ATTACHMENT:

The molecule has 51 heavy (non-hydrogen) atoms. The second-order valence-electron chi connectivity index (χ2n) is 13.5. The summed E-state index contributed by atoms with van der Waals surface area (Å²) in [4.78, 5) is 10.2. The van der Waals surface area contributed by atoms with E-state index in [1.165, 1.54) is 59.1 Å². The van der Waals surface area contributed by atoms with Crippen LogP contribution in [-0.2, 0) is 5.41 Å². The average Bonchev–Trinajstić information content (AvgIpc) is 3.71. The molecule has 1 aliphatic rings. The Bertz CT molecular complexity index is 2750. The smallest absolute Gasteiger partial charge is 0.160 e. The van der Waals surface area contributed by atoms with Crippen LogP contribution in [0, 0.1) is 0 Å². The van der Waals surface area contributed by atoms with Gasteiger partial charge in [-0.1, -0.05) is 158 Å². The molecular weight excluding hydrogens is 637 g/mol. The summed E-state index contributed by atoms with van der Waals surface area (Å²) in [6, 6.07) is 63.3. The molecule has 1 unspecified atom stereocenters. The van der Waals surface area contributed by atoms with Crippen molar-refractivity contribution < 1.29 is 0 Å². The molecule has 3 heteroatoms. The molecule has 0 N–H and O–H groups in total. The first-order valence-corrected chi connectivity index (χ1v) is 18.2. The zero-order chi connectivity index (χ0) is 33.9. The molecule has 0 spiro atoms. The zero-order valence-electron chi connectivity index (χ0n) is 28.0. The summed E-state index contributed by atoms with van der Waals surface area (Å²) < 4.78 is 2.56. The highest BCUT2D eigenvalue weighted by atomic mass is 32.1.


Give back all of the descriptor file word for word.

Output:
The molecule has 51 heavy (non-hydrogen) atoms. The second-order valence-electron chi connectivity index (χ2n) is 13.5. The summed E-state index contributed by atoms with van der Waals surface area (Å²) in [4.78, 5) is 10.2. The van der Waals surface area contributed by atoms with E-state index in [1.165, 1.54) is 59.1 Å². The van der Waals surface area contributed by atoms with Crippen LogP contribution in [-0.2, 0) is 5.41 Å². The average Bonchev–Trinajstić information content (AvgIpc) is 3.71. The molecule has 1 aliphatic rings. The Bertz CT molecular complexity index is 2750. The smallest absolute Gasteiger partial charge is 0.160 e. The van der Waals surface area contributed by atoms with Crippen LogP contribution in [0, 0.1) is 0 Å². The van der Waals surface area contributed by atoms with Gasteiger partial charge in [-0.1, -0.05) is 158 Å². The molecular weight excluding hydrogens is 637 g/mol. The summed E-state index contributed by atoms with van der Waals surface area (Å²) in [6, 6.07) is 63.3. The molecule has 1 unspecified atom stereocenters. The van der Waals surface area contributed by atoms with Crippen molar-refractivity contribution < 1.29 is 0 Å². The molecule has 3 heteroatoms. The molecule has 0 N–H and O–H groups in total. The first-order valence-corrected chi connectivity index (χ1v) is 18.2. The zero-order chi connectivity index (χ0) is 33.9. The molecule has 0 spiro atoms. The zero-order valence-electron chi connectivity index (χ0n) is 28.0. The summed E-state index contributed by atoms with van der Waals surface area (Å²) < 4.78 is 2.56. The highest BCUT2D eigenvalue weighted by atomic mass is 32.1.